Memorial Day Tradition is about Remembrance, Heritage
This post is a personal reflection by Jason Wagner.
For many, Memorial Day marks the beginning of summer and all it has to offer. Summer is a very special time of year for Minnesotans. It is a time when many of us take advantage of the outdoors, occasionally shorter work days, and family gatherings. Although this summer has had some blisteringly hot days already, it is a brief reprieve from the winters that harden us into industrious and productive citizens in this part of the world. For me, summer is also about tradition.
Every year there are summer activities and community events that we participate in as a family. For instance, we never miss the parade in Elgin (the candy was melting in the street this year!) or the corn on the cob feed in Plainview. I’m sure we’ll visit the Olmsted County Fair again this year so my kids can get a chance to visit the Miracle of Birth Center and witness from a safe distance what I experienced in a much more tactile way growing up on the farm. But the summer tradition that I appreciate the most is the Memorial Day Observance ceremony.
We always attend the Memorial Day Observance ceremony held in Hammond at St. Clement Cemetery. Every year, locals and relatives from farther away gather in this small village in the Zumbro River valley quietly making small talk as we wait for the veterans from the Zumbro Falls VFW to begin the ceremony. When they arrive, everyone stands facing the flag as the servicemembers in union march toward one of the gravesites of a fallen service member with the ladies of the VFW Auxillary following behind with their straw hats and handheld flags. In this quiet river valley, we are all suspended together in a moment of silence, surrounded by the newly-lush green trees and water flowing below as we say a prayer and remember those that gave the ultimate sacrifice for our freedoms. There are no political divisions or blustery outrages – only reverence for the lives lost and gratitude for those that serve and have served.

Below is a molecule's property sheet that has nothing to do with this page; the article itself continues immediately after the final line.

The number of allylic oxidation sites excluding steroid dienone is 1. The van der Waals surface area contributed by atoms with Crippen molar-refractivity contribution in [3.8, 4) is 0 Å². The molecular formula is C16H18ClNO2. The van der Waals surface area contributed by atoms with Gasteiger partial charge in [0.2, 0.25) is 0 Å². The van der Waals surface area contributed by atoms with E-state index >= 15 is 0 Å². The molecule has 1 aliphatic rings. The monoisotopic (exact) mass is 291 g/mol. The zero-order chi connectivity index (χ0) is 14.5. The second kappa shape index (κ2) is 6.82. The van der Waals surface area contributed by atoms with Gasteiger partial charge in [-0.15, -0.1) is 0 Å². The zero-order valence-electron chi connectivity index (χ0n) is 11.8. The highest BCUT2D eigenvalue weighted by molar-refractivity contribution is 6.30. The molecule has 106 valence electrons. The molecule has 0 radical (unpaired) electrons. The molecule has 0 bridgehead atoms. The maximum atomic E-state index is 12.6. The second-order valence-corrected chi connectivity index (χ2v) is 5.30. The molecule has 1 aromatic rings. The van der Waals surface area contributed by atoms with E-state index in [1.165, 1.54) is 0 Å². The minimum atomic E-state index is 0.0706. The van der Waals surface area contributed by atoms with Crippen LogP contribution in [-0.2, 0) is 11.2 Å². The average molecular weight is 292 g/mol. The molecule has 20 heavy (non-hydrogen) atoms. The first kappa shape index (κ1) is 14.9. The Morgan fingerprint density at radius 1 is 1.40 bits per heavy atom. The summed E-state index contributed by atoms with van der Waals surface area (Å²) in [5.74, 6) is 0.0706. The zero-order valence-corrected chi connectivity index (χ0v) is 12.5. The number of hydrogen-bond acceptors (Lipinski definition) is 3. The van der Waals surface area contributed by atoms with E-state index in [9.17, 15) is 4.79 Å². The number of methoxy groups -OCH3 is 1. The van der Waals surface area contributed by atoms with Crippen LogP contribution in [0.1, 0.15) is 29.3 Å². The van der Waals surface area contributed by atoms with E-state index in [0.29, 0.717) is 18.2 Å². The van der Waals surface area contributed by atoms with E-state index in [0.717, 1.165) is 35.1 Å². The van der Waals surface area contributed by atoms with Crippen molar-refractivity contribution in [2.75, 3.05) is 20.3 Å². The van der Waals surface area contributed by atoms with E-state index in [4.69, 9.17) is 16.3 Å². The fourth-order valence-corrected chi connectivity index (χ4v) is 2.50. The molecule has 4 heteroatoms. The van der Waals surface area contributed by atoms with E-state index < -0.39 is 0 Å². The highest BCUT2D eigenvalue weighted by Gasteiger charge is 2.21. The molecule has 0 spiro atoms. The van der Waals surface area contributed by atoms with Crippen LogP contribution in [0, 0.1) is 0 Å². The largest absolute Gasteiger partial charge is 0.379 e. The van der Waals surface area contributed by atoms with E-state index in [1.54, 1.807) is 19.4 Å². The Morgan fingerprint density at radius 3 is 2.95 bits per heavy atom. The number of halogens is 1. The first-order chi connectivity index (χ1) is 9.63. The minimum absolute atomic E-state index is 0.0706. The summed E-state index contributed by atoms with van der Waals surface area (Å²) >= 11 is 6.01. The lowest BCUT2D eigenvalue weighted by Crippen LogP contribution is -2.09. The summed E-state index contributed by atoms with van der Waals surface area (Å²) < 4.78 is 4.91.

The honor guard fires the volleys and taps rises in the air as the short ceremony comes to its conclusion. All the children present quickly rush to collect a spent shell, and I encourage my three-year-old daughter, June, to find one. Though she has no such luck, a nice young boy gives her one of his extras. They don’t know it, but his great grandparents are also June’s great-great grandparents. This is what makes this Memorial Day Observance such a meaningful tradition for me – many of my relatives are in Hammond on this day to pay respects to my great uncle that died in the Vietnam War at the age of 19. To others present, he is a brother, an uncle, and a great-great uncle. Though as we become more distant relatives with each generation (I think June and the young boy would be 4th cousins), each of us can trace our heritage back to the first Wagner to immigrate to the United States in this very cemetery. In fact, every generation of direct ancestors in the Wagner line to have lived in America is buried at St. Clements. This is a history that dates back to before the Civil War and is emblematic of the generations protected by veterans in wars past.
I’m proud of where I come from and to be in this community that together honors those that sacrificed so much to protect the precious freedoms and blessings we have in this country. To be able to share this moment of tribute among so many generations of my family, for me, makes it all the more meaningful and all the more important that these sacrifices be remembered.